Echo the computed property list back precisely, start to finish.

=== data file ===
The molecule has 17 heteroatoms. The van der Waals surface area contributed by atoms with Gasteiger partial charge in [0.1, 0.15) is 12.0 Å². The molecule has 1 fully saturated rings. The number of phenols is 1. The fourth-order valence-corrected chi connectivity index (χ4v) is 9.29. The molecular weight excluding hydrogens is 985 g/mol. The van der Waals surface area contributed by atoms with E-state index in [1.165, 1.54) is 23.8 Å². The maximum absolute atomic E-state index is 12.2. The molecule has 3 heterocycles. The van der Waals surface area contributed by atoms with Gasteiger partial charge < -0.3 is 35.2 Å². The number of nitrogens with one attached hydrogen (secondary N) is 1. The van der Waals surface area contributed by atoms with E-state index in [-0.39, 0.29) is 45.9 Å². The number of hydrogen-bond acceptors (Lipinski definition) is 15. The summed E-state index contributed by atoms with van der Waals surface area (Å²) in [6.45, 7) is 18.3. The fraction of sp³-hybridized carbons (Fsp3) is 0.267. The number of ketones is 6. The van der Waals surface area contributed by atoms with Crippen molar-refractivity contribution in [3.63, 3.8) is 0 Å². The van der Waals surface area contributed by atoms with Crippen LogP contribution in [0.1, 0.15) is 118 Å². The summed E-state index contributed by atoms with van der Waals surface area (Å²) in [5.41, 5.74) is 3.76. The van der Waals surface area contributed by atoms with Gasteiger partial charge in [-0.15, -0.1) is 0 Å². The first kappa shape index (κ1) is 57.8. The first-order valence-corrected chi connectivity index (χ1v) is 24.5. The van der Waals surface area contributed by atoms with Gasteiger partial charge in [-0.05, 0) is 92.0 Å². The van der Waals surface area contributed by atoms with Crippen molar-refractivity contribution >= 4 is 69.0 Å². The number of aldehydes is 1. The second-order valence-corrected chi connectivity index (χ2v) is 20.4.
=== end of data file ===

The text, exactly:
The molecule has 17 heteroatoms. The van der Waals surface area contributed by atoms with Gasteiger partial charge in [0.1, 0.15) is 12.0 Å². The molecule has 1 fully saturated rings. The number of phenols is 1. The fourth-order valence-corrected chi connectivity index (χ4v) is 9.29. The molecular weight excluding hydrogens is 985 g/mol. The van der Waals surface area contributed by atoms with E-state index in [1.165, 1.54) is 23.8 Å². The maximum absolute atomic E-state index is 12.2. The molecule has 3 heterocycles. The van der Waals surface area contributed by atoms with Gasteiger partial charge < -0.3 is 35.2 Å². The number of nitrogens with one attached hydrogen (secondary N) is 1. The van der Waals surface area contributed by atoms with E-state index in [-0.39, 0.29) is 45.9 Å². The number of hydrogen-bond acceptors (Lipinski definition) is 15. The summed E-state index contributed by atoms with van der Waals surface area (Å²) in [6.45, 7) is 18.3. The fraction of sp³-hybridized carbons (Fsp3) is 0.267. The number of ketones is 6. The van der Waals surface area contributed by atoms with Crippen molar-refractivity contribution in [3.63, 3.8) is 0 Å². The van der Waals surface area contributed by atoms with Crippen LogP contribution in [0.1, 0.15) is 118 Å². The summed E-state index contributed by atoms with van der Waals surface area (Å²) in [5.41, 5.74) is 3.76. The van der Waals surface area contributed by atoms with Gasteiger partial charge in [-0.15, -0.1) is 0 Å². The first kappa shape index (κ1) is 57.8. The first-order valence-corrected chi connectivity index (χ1v) is 24.5. The van der Waals surface area contributed by atoms with Gasteiger partial charge in [-0.05, 0) is 92.0 Å². The van der Waals surface area contributed by atoms with Crippen molar-refractivity contribution >= 4 is 69.0 Å². The number of aldehydes is 1. The second-order valence-corrected chi connectivity index (χ2v) is 20.4.